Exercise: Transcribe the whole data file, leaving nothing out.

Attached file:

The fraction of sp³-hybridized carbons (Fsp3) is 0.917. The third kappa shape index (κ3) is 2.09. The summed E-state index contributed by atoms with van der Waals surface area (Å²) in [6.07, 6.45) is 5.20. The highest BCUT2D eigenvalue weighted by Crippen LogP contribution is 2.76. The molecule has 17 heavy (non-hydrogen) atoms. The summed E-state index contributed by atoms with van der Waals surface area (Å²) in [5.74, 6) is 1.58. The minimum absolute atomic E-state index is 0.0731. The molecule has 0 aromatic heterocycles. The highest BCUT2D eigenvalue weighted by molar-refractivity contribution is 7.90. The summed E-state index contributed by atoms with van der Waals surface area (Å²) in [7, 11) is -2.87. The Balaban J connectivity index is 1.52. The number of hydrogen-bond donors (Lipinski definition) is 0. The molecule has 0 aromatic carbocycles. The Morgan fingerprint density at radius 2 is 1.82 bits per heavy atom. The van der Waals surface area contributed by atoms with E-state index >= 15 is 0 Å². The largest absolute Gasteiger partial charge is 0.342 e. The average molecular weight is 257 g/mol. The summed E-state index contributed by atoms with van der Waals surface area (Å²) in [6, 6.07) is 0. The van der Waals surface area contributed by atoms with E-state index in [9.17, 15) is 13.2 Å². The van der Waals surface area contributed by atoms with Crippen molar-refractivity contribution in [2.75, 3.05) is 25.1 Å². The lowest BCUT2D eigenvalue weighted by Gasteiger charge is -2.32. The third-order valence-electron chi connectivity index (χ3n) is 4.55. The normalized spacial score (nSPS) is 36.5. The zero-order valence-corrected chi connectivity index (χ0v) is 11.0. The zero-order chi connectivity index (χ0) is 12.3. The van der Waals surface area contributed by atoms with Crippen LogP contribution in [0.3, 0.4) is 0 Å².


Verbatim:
The fraction of sp³-hybridized carbons (Fsp3) is 0.917. The third kappa shape index (κ3) is 2.09. The summed E-state index contributed by atoms with van der Waals surface area (Å²) in [6.07, 6.45) is 5.20. The highest BCUT2D eigenvalue weighted by Crippen LogP contribution is 2.76. The molecule has 17 heavy (non-hydrogen) atoms. The summed E-state index contributed by atoms with van der Waals surface area (Å²) in [5.74, 6) is 1.58. The minimum absolute atomic E-state index is 0.0731. The molecule has 0 aromatic heterocycles. The highest BCUT2D eigenvalue weighted by molar-refractivity contribution is 7.90. The summed E-state index contributed by atoms with van der Waals surface area (Å²) in [7, 11) is -2.87. The Balaban J connectivity index is 1.52. The number of hydrogen-bond donors (Lipinski definition) is 0. The molecule has 0 aromatic carbocycles. The Morgan fingerprint density at radius 2 is 1.82 bits per heavy atom. The van der Waals surface area contributed by atoms with E-state index >= 15 is 0 Å². The largest absolute Gasteiger partial charge is 0.342 e. The average molecular weight is 257 g/mol. The summed E-state index contributed by atoms with van der Waals surface area (Å²) in [6, 6.07) is 0. The van der Waals surface area contributed by atoms with E-state index in [9.17, 15) is 13.2 Å². The van der Waals surface area contributed by atoms with Crippen molar-refractivity contribution in [2.75, 3.05) is 25.1 Å². The lowest BCUT2D eigenvalue weighted by Gasteiger charge is -2.32. The third-order valence-electron chi connectivity index (χ3n) is 4.55. The normalized spacial score (nSPS) is 36.5. The zero-order valence-corrected chi connectivity index (χ0v) is 11.0. The zero-order chi connectivity index (χ0) is 12.3. The van der Waals surface area contributed by atoms with Crippen LogP contribution in [0.3, 0.4) is 0 Å².